Effect lifestyle on carbon emissions

Social innovation
System transition

It is not only technological innovations that will help us make the switch from fossil fuels to renewable energy. If the energy transition is to succeed, human behaviour can play a role as well. By adapting our lifestyles, for example using energy more sparingly, buying less, or changing our diet we can contribute to reduce the CO2 footprint. TNO is investigating the effect of lifestyle change to the energy transition and reduction of carbon emissions.

Read the report: Verkenning anders consumeren om klimaatdoelen te halen (Dutch)

An exploration of ways to change the system and how everyone can contribute to it.

Energy consumption approach

Considerable attention is currently being focused on how we can make the switch to renewable energy sources such as solar and wind. Reducing our energy consumption is another approach that can certainly form part of the energy transition – alongside consuming energy efficiently and in a different way – to help us achieve our climate goals. With this in mind, TNO is taking steps to connect with government, industry, NGOs and citizens and help these parties with the problems they are facing.

The question here is not only how we can ensure that we use renewable energy, such as solar and wind, but also how we can get people to consume less energy. To answer this, we look at the individual, what influences the physical and social environment have on consumers, and how we can make it easier for them to adapt their behaviour. We are looking for levers and social ‘tipping points’ that can bring about systemic change.

A different way of consuming and carbon emission reduction

In addition to the efficiency improvements mentioned above, changing the way we consume is an option that offers a great deal of potential when it comes to mitigating climate change – one that could help us reduce greenhouse gas emissions by 40-70%. In addition, a different way of consuming could mean fewer imports are required, helping the Netherlands reduce its dependence on other countries.

Personal emission rights

One area TNO has investigated is how people could be encouraged to limit activities that cause greenhouse gas emissions by means of a personal emissions trading scheme. This involves, for example, consuming gas and electricity, driving a car, flying, eating meat, and so on. We gave a large group of Dutch people a fictitious quantity of free emission rights – enough to last a year for an average household. We wanted to find out whether there is support for such a personal emissions trading scheme as an incentive for behavioural change. Roughly a third of those surveyed considered it a good idea to think more about their lifestyle in this way. In addition, half were in favour provided that the rights are shared fairly. Support increases to two-thirds if companies start paying more for carbon emissions. The results provide starting points for developing targeted policies.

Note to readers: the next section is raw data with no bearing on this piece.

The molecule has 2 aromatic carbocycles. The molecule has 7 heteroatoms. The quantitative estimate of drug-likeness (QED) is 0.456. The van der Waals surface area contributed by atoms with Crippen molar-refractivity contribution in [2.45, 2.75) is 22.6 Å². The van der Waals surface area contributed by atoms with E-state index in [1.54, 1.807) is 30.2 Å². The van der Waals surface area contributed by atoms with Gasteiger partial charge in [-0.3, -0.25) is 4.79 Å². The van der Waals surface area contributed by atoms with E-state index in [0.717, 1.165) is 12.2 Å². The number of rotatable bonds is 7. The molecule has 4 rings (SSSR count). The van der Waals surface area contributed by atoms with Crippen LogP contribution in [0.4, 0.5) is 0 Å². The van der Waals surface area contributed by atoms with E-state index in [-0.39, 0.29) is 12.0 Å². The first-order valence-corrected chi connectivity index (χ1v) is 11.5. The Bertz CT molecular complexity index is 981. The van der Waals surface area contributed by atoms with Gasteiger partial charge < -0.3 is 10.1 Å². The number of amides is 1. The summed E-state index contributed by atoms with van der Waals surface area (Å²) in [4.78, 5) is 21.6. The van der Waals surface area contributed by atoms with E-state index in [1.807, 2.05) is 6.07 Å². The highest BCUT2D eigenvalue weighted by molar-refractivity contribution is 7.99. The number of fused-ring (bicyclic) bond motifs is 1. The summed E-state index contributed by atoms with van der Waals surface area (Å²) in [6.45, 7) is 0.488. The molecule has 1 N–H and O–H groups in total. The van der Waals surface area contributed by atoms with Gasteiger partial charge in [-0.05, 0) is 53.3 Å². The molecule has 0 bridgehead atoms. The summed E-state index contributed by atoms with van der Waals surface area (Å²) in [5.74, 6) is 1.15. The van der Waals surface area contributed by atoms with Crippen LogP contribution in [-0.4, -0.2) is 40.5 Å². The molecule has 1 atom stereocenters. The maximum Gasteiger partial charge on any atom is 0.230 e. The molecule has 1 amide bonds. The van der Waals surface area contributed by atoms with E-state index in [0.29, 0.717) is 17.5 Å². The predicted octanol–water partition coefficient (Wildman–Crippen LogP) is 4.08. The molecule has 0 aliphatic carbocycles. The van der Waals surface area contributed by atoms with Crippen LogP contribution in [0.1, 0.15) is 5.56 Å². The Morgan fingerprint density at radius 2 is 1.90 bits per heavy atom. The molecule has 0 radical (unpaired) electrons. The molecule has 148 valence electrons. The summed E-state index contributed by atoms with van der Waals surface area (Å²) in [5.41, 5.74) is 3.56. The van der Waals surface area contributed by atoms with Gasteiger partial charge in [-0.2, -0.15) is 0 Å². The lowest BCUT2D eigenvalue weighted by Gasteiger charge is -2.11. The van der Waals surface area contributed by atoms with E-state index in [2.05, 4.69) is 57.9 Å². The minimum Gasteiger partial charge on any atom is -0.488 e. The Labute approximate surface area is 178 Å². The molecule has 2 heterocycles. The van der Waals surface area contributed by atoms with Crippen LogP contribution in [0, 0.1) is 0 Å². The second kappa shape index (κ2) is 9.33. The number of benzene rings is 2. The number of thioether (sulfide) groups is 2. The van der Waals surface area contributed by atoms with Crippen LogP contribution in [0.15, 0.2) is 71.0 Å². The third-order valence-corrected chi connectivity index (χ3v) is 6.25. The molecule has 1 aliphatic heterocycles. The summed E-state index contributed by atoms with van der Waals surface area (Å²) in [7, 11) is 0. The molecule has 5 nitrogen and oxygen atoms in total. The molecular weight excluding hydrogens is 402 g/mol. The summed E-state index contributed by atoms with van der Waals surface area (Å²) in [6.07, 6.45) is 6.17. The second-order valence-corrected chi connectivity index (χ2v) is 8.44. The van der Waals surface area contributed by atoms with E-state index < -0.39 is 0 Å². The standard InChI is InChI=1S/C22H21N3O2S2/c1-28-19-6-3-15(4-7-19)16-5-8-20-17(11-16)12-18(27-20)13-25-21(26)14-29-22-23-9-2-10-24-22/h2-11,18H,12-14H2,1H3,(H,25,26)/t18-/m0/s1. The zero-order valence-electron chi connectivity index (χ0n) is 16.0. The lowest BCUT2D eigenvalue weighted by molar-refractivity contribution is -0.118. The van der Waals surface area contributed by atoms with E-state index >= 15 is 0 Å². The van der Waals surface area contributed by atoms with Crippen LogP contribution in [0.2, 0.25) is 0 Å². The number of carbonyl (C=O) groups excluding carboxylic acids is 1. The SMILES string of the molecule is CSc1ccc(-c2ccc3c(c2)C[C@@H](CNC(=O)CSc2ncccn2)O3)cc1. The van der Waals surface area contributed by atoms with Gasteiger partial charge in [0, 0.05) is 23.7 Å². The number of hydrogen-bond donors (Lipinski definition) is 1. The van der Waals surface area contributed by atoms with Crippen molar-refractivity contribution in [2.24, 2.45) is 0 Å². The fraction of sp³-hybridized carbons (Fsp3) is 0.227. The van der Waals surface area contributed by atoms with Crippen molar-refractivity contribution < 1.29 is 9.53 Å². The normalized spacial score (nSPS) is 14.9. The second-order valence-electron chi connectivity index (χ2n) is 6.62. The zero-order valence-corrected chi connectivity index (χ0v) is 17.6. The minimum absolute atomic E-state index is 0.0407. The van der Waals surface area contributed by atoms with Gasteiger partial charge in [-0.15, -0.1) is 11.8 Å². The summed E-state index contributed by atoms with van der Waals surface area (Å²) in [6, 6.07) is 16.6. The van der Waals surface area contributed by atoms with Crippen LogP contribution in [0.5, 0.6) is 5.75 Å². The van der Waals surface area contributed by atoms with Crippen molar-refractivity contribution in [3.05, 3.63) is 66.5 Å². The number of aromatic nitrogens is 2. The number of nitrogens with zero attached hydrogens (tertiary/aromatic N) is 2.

Footprint calculators: insights into behavioural change

Our research shows that although footprint calculators, which are used to calculate how much greenhouse gas you are emitting, lead to greater awareness, people find it difficult to actually change their behaviour. Further steps are needed to make this change happen. Possible solutions could include connecting people to a ‘community’ that allows them to support, help, and give tips to each other. In addition, sustainable behaviour should be made easier and incentivised more through legislation and infrastructure, such as better public transport.

Futuring: harnessing our imaginations to create a sustainable future

Positive visions of the future of our society are influential and possibly even an essential stimulus for change. It has been demonstrated that people find it hard to picture the long-term future. However, if we want to move towards a sustainable future, we need to use our imaginations to sketch out the possibilities. Futuring is a method that allows us to do just that. This is less about predicting the future and more about harnessing our imaginations and examining trends so we can picture possible future scenarios, which can then provide a basis for interventions in the here and now. TNO has employed visioning, a futuring technique, to try to find ways of breaking unsustainable eating habits. This involves using our imaginations to visualise the future of – in this case – eating patterns.

After all, meat production alone accounts for around one-seventh of all greenhouse gas emissions. Changing eating patterns could therefore make a real difference. However, getting people to switch from animal to vegetable proteins, for example, is not easy. How do you break eating habits? Children are receptive to changing existing rituals for the sake of the environment and climate. We therefore visited a number of primary schools to listen to schoolchildren.

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5 resultaten, getoond 1 t/m 5

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